Agreement on Principles, not Application

In addition, we support the two fundamental principles of supporting a sustainable and inclusive agricultural sector and a human-rights based approach to international development; however, we do not agree on how the government plans to implement it.

For months, we have clearly advocated that the priority of Belgian international development should be sustainable family farming, support for food sovereignty policies, and the strengthening of farmers’ organizations. Unfortunately, despite our expertise in the field, we regret that our recommendations have not been heard for the drafting of this new note.

Can the Farmer Still Eat?

The strategy of Belgian international development is based on a “human rights” approach. This choice implies that the strategic note “Agriculture and Food Security” focuses on the realization of the “right to food” for all, particularly for the most vulnerable, who, for the most part, are disadvantaged farmers living in isolated areas (as a reminder, 795 million people still suffered from chronic hunger in 2015, 2/3 of whom were farmers). However, in his new strategy, the minister is prioritizing support for producers “presenting commercial potential”, i.e. those who are strong enough to integrate themselves into trade and vertical value chains. The question concerning the future of poorly performing farmers, who are struggling to ensure their livelihood, is swept aside by saying that these people will have to find other sources of income or be supported by social security. But these two tracks do not currently exist, or exist in a very fragmented way, in most of the partner countries.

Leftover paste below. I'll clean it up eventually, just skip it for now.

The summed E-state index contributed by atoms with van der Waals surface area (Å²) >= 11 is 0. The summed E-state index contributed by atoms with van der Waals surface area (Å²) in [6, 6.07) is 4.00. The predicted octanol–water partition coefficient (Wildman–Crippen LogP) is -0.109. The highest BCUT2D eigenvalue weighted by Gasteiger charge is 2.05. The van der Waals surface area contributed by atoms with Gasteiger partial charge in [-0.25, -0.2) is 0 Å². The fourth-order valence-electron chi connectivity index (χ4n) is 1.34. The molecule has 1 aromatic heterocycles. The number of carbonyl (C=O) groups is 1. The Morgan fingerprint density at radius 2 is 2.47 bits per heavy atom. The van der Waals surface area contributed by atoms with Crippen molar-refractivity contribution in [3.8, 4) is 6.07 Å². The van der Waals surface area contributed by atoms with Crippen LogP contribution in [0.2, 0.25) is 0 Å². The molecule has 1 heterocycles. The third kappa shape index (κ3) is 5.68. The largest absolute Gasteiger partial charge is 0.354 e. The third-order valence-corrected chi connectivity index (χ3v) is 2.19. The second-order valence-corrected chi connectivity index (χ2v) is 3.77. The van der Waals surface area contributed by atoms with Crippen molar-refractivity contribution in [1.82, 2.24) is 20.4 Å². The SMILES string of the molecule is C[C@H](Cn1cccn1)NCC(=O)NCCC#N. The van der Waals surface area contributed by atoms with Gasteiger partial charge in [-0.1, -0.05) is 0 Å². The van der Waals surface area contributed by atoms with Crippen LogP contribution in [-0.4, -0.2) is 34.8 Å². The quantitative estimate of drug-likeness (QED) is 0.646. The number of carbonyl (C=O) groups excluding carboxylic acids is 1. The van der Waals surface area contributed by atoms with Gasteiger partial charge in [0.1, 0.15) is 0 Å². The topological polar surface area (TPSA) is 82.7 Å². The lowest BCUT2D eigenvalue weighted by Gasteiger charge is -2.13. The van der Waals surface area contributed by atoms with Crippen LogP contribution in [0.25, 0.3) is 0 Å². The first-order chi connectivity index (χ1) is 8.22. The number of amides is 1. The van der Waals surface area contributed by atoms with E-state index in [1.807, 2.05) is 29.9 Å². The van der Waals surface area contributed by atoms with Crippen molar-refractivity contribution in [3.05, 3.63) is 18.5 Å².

Danger: Social and Environmental Concerns Eclipsed by Productivity

While Coalition Against Hunger members agree with the Minister that it is important to help disadvantaged farmers in the South to earn a decent income by strengthening their position in the market, they believe that the search for productivity should not be put on a pedestal to the point of eclipsing social and environmental issues. Thus, to be sustainable, agricultural production must preserve natural resources and not threaten the health of consumers. This implies a priority to utilize the agro-ecological approach with a gender perspective. In this sense, the minister’s note neglects the effective merits of supporting family farming that improve efficiency by methods that do not link farmers to credit and input suppliers. Similarly, the note does not emphasize the importance of diversifying both agricultural and non-agricultural activities to strengthen the resilience of family farms faced with increasingly unpredictable weather conditions.

The Coalition Against Hunger

NGOs members of the Coalition Against Hunger: Broederlijk delen, Caritas International, CNCD-11.11.11, Collective Food Strategies, Belgian Red Cross, CSA, Challenge Belgium Africa, Mutual Aid and Fraternity, FIAN – FoodFirst Information and Action Network Peace, Le Monde according to women, Leuven Cooperation, Oxfam World Shop, OXFAM Solidarity / Solidariteit, Oxfam Wereld Winkel, SOS Faim, TRIAS, Vétérinaires Sans Frontières, Vredeseilanden.